Chemical State Identification – BE Lookup Table – Ag to Zr

donated by B. Vincent Crist

All copyrights retained by B. Vincent Crist, senior editor of The XPS Library


Chemical State Identification Table – used in SDP v7.0 Software

(click on image or title – to OPEN full table)

” N*3 “   means that we used 3 BEs from NIST Database to produce an Average BE for that non-conductive (insulator) chemical compound.

  • In this table, the C (1s) BE used to Charge Reference (charge correct) all nonconductive materials (insulators) is 285.0 eV.   NIST database and makers use 284.8 eV.
  • The use of 285.0 eV for the hydrocarbon moiety (component) is based on extensive research on the C (1s) BE found on >50 native metal oxides, and >60 ion etched elements that collected UHV gases overnight.
  • More than 60 pure elements were scraped to remove oxides and other contamination in laboratory air, then  loaded into the main analysis chamber, and then strongly Argon ion etched clean (3-4 kV, 1- 10 minutes) in the main chamber.  Each ion etched clean pure element was then left inside the cryo-pumped chamber for 12-15 hours (overnight) to collect or to react with any of the UHV gases (CO, H2, CH4, CO2, O2, H2O, low molecular weight organics) that reside in the cryo-pumped analysis chamber, or the hydrocarbons that reside on the sample stage that was freshly loaded into the main chamber.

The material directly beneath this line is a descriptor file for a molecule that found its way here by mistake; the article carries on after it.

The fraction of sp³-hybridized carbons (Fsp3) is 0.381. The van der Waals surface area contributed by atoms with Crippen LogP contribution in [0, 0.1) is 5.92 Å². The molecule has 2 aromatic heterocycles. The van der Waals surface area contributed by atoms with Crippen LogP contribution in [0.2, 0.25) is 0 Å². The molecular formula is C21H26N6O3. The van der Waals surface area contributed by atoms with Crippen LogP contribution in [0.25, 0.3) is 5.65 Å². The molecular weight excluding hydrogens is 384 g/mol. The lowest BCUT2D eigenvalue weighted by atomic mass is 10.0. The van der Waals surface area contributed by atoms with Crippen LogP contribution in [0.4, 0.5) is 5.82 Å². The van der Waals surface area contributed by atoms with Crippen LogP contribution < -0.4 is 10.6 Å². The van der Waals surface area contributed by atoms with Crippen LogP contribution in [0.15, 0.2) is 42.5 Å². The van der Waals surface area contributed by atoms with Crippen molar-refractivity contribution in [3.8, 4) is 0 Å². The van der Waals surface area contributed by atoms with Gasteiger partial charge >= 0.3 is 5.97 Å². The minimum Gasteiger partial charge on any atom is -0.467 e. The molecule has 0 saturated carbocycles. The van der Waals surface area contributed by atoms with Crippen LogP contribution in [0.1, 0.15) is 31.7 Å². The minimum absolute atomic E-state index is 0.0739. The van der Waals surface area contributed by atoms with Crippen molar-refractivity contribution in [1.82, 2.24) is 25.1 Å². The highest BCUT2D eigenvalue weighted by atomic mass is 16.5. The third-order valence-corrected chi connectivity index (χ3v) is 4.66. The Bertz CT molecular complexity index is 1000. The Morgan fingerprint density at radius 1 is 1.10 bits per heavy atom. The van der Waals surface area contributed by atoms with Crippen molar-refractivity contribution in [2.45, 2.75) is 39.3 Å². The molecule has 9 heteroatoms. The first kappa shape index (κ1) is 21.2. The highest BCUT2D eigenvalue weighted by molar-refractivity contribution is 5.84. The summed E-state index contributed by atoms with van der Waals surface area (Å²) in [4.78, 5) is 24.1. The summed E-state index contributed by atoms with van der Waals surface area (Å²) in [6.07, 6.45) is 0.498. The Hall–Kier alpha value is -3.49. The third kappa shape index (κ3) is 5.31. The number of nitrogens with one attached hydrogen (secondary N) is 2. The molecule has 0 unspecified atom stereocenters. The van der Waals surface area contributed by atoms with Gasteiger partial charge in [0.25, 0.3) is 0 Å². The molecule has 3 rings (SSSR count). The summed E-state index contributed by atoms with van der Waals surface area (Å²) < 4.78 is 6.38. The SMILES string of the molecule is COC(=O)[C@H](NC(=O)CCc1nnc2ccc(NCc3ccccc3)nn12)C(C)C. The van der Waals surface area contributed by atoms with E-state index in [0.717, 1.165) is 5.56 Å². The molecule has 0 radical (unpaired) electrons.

• Conductive metals and conductive chemical compounds that exist in the NIST database are NOT included in this table due to the large number of uncertainties in the BE Calibrations and BE Scale that were used by those thousands of different contributors.
  • The largest uncertainty (not error) in the NIST collection of BEs occurs above 600 eV due to the differences in the Cu 2p3 calibration BE used by the different instrument manufacturers and the scientist who published.
  • The range of uncertainty can be as large as 0.6 eV because some instruments were calibrated to give a Cu (2p3/2) BE at 932.8 eV while others were calibrated to give a Cu (2p3/2) at 932.2 eV.  This range in the Cu (2p3/2) BE causes the BE scale to expand in a linear fashion with the high BE end suffering the larger uncertainty.